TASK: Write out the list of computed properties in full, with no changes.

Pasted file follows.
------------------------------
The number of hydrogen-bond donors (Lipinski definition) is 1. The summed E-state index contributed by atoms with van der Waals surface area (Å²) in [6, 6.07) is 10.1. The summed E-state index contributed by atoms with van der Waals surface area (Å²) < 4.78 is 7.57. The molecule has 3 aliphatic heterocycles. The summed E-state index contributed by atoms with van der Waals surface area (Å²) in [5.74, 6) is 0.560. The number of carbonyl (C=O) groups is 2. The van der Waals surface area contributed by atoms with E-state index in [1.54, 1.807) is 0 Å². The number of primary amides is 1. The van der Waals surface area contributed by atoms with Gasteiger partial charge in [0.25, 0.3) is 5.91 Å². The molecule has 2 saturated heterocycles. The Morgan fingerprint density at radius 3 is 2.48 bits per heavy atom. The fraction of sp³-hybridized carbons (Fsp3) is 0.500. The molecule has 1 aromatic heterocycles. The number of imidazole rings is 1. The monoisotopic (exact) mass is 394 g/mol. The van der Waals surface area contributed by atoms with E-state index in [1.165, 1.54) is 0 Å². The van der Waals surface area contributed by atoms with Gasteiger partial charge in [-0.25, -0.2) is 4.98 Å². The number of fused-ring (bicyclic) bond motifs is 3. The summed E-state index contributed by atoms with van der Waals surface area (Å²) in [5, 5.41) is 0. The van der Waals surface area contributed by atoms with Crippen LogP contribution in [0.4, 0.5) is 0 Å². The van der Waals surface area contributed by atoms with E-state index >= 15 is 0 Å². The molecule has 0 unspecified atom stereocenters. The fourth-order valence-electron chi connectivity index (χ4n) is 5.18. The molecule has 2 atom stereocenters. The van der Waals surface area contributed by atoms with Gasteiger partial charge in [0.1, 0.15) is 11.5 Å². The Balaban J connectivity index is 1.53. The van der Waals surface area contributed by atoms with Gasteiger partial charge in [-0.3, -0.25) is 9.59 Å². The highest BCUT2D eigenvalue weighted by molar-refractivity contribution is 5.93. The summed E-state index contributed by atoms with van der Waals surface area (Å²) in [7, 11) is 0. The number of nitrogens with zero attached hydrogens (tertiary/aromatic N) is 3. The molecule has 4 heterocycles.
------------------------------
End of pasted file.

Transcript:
The number of hydrogen-bond donors (Lipinski definition) is 1. The summed E-state index contributed by atoms with van der Waals surface area (Å²) in [6, 6.07) is 10.1. The summed E-state index contributed by atoms with van der Waals surface area (Å²) < 4.78 is 7.57. The molecule has 3 aliphatic heterocycles. The summed E-state index contributed by atoms with van der Waals surface area (Å²) in [5.74, 6) is 0.560. The number of carbonyl (C=O) groups is 2. The van der Waals surface area contributed by atoms with E-state index in [1.54, 1.807) is 0 Å². The number of primary amides is 1. The van der Waals surface area contributed by atoms with Gasteiger partial charge in [0.25, 0.3) is 5.91 Å². The molecule has 2 saturated heterocycles. The Morgan fingerprint density at radius 3 is 2.48 bits per heavy atom. The fraction of sp³-hybridized carbons (Fsp3) is 0.500. The molecule has 1 aromatic heterocycles. The number of imidazole rings is 1. The monoisotopic (exact) mass is 394 g/mol. The van der Waals surface area contributed by atoms with E-state index in [1.165, 1.54) is 0 Å². The van der Waals surface area contributed by atoms with Gasteiger partial charge in [-0.25, -0.2) is 4.98 Å². The number of fused-ring (bicyclic) bond motifs is 3. The summed E-state index contributed by atoms with van der Waals surface area (Å²) in [5, 5.41) is 0. The van der Waals surface area contributed by atoms with Crippen LogP contribution in [0.4, 0.5) is 0 Å². The van der Waals surface area contributed by atoms with E-state index >= 15 is 0 Å². The molecule has 0 unspecified atom stereocenters. The fourth-order valence-electron chi connectivity index (χ4n) is 5.18. The molecule has 2 atom stereocenters. The van der Waals surface area contributed by atoms with Gasteiger partial charge in [0.1, 0.15) is 11.5 Å². The Balaban J connectivity index is 1.53. The van der Waals surface area contributed by atoms with Gasteiger partial charge in [-0.3, -0.25) is 9.59 Å². The highest BCUT2D eigenvalue weighted by molar-refractivity contribution is 5.93. The summed E-state index contributed by atoms with van der Waals surface area (Å²) in [7, 11) is 0. The number of nitrogens with zero attached hydrogens (tertiary/aromatic N) is 3. The molecule has 4 heterocycles.